H.R. 4167, Restoring Proven Financing for American Employers Act

H.R. 4167

Restoring Proven Financing for American Employers Act

Rep. Andy Barr

April 29, 2014 (113th Congress, 2nd Session)

Staff Contact

Floor Situation

On Tuesday, April 29, 2014, the House will consider H.R. 4167, the Restoring Proven Financing for American Employers Act, under a suspension of the rules.  H.R. 4167 was introduced on March 6, 2014 by Rep. Andy Barr (R-KY) and was referred to the Committee on Financial Services, which ordered the bill reported, as amended, by a vote of 53-3.

Bill Summary

H.R. 4167 amends Section 13(g) of the Bank Holding Company Act of 1956 to clarify that nothing in Section 13(g) shall be construed to require the divestiture of any debt securities of collateralized loan obligations (CLOs), prior to July 21, 2017, if such CLOs were issued before January 31, 2014.  Moreover, this legislation clarifies that a banking entity shall not be considered to have an ownership interest in a CLO because it acquires or retains a debt security in the CLO, if the debt security has no indicia of ownership other than: 1) the right of the banking entity to participate in the removal for cause; or 2) in the selection of a replacement investment manage or investment adviser of the CLO.

H.R. 4167 defines the term “collateralized loan obligation” to mean any issuing entity of an asset-backed security as defined in Section 3(a)(77) of the Securities Exchange Act of 1934 (15 U.S.C. 78c(a)(77)), that is comprised primarily of commercial loans.  Finally, this legislation defines the conditions of “removal for cause” to be: 1) a breach of a material term of the applicable management or advisory agreement (or the agreement governing the CLO); 2) the inability of the investment manager or investment adviser to continue to perform its obligations under any such agreement; or 3) any other action or inaction by the investment manager or investment adviser that has or could be expected to have a materially adverse effect on the CLO.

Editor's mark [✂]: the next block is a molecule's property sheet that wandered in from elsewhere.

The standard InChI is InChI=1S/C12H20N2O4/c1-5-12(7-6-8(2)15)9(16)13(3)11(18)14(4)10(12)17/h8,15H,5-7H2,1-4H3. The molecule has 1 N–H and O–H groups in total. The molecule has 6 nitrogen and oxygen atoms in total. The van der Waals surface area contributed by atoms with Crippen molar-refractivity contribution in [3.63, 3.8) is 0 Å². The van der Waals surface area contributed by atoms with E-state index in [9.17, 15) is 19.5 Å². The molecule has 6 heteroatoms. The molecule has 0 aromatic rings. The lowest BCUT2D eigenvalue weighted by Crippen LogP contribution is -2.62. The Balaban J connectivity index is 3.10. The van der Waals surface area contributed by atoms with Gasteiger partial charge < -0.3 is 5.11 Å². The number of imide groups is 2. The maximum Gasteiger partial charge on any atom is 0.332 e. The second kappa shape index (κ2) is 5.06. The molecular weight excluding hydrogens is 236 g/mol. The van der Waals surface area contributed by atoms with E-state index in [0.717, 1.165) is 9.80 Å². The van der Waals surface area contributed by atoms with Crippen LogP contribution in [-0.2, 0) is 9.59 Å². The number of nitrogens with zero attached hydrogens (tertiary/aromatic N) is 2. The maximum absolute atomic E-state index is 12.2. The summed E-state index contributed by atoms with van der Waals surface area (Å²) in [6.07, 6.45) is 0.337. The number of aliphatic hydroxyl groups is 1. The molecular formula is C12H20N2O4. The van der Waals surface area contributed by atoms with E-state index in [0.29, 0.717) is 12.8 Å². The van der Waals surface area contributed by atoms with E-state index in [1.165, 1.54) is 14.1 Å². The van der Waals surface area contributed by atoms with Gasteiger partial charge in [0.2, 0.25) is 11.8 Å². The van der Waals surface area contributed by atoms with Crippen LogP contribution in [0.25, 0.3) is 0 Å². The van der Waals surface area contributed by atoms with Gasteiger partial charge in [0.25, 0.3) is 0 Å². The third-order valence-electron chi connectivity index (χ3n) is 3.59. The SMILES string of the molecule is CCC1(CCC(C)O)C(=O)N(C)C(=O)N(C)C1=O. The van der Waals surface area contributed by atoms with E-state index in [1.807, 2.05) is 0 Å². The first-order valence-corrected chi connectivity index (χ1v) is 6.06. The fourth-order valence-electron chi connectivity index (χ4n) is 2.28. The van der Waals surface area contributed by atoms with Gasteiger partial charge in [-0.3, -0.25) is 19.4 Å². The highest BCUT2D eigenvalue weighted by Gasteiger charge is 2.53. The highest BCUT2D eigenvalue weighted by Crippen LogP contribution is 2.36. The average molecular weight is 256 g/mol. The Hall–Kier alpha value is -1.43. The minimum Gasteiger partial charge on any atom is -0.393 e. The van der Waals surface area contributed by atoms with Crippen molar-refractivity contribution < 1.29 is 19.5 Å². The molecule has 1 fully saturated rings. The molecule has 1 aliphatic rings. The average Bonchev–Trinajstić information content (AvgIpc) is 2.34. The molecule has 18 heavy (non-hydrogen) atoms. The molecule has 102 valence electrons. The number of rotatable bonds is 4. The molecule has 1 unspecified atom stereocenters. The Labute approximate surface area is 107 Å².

Section 619 of the Dodd-Frank Wall Street Reform and Consumer Protection Act, known more commonly as the “Volcker Rule,” prohibiti U.S. bank holding companies and their affiliates from engaging in proprietary trading, as well as sponsoring hedge funds and private equity funds.[1]  The final Volcker Rule approved by five Federal regulators on December 10, 2013[2], would force many banks, of all sizes, that own interests in CLOs to divest them on or before July 21, 2105.  The CLO divestment will disrupt a market for business loans that have provided financing to companies such as Sears, JC Penny, DollarGeneral, Rite Aid, Regal Cinema, JCrew, Michael’s Craft Stores, Tempurpedic, Delta Airlines, and American Airlines.   In addition, the historic default for CLOs is less than 1% H.R. 4167 would allow CLO investments to be permissible under the Volcker Rule’s covered funds defintion and not force banks to divest of these debt securities issued before January 31, 2014.

[1] Financial Services Committee Majority Staff, Memorandum: Full Committee Hearing Entitled ‘The Impact of the Volcker Rule on Job Creators, Part II’ (Jan. 31, 2014), p. 1.
[2] The five regulators are the Board of Governors of the Federal Reserve, the Securities and Exchange Commission, the Commodity Futures Trading Commission, the Office of the Comptroller of the Currency, and the Federal Deposit Insurance Corporation.


A CBO cost estimate is currently unavailable.

Additional Information

For questions or further information contact the GOP Conference at 5-5107.